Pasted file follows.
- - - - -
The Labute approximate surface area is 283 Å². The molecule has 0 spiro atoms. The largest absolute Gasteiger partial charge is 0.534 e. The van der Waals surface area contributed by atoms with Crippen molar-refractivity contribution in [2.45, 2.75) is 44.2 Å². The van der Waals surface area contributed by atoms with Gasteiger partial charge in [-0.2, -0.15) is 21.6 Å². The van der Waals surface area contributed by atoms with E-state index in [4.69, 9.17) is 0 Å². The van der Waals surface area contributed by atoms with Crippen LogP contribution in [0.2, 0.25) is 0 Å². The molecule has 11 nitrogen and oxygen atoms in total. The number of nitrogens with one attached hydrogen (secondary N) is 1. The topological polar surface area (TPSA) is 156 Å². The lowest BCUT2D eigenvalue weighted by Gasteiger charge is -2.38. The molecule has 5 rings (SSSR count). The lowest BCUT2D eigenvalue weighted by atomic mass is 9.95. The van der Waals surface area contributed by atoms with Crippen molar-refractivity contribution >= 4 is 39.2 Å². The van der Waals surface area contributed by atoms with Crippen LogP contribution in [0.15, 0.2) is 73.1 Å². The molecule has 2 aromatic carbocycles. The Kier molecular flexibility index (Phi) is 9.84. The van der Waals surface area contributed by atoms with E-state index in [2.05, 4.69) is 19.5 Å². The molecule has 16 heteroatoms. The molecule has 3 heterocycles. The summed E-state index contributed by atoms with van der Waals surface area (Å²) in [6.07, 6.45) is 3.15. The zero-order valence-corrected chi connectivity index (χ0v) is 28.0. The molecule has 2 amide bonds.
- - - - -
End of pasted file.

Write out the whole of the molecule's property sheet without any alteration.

The Labute approximate surface area is 283 Å². The molecule has 0 spiro atoms. The largest absolute Gasteiger partial charge is 0.534 e. The van der Waals surface area contributed by atoms with Crippen molar-refractivity contribution in [2.45, 2.75) is 44.2 Å². The van der Waals surface area contributed by atoms with Gasteiger partial charge in [-0.2, -0.15) is 21.6 Å². The van der Waals surface area contributed by atoms with E-state index in [4.69, 9.17) is 0 Å². The van der Waals surface area contributed by atoms with Crippen LogP contribution in [0.2, 0.25) is 0 Å². The molecule has 11 nitrogen and oxygen atoms in total. The number of nitrogens with one attached hydrogen (secondary N) is 1. The topological polar surface area (TPSA) is 156 Å². The lowest BCUT2D eigenvalue weighted by Gasteiger charge is -2.38. The molecule has 5 rings (SSSR count). The lowest BCUT2D eigenvalue weighted by atomic mass is 9.95. The van der Waals surface area contributed by atoms with Crippen molar-refractivity contribution >= 4 is 39.2 Å². The van der Waals surface area contributed by atoms with Crippen LogP contribution in [0.15, 0.2) is 73.1 Å². The molecule has 2 aromatic carbocycles. The Kier molecular flexibility index (Phi) is 9.84. The van der Waals surface area contributed by atoms with E-state index in [2.05, 4.69) is 19.5 Å². The molecule has 16 heteroatoms. The molecule has 3 heterocycles. The summed E-state index contributed by atoms with van der Waals surface area (Å²) in [6.07, 6.45) is 3.15. The zero-order valence-corrected chi connectivity index (χ0v) is 28.0. The molecule has 2 amide bonds.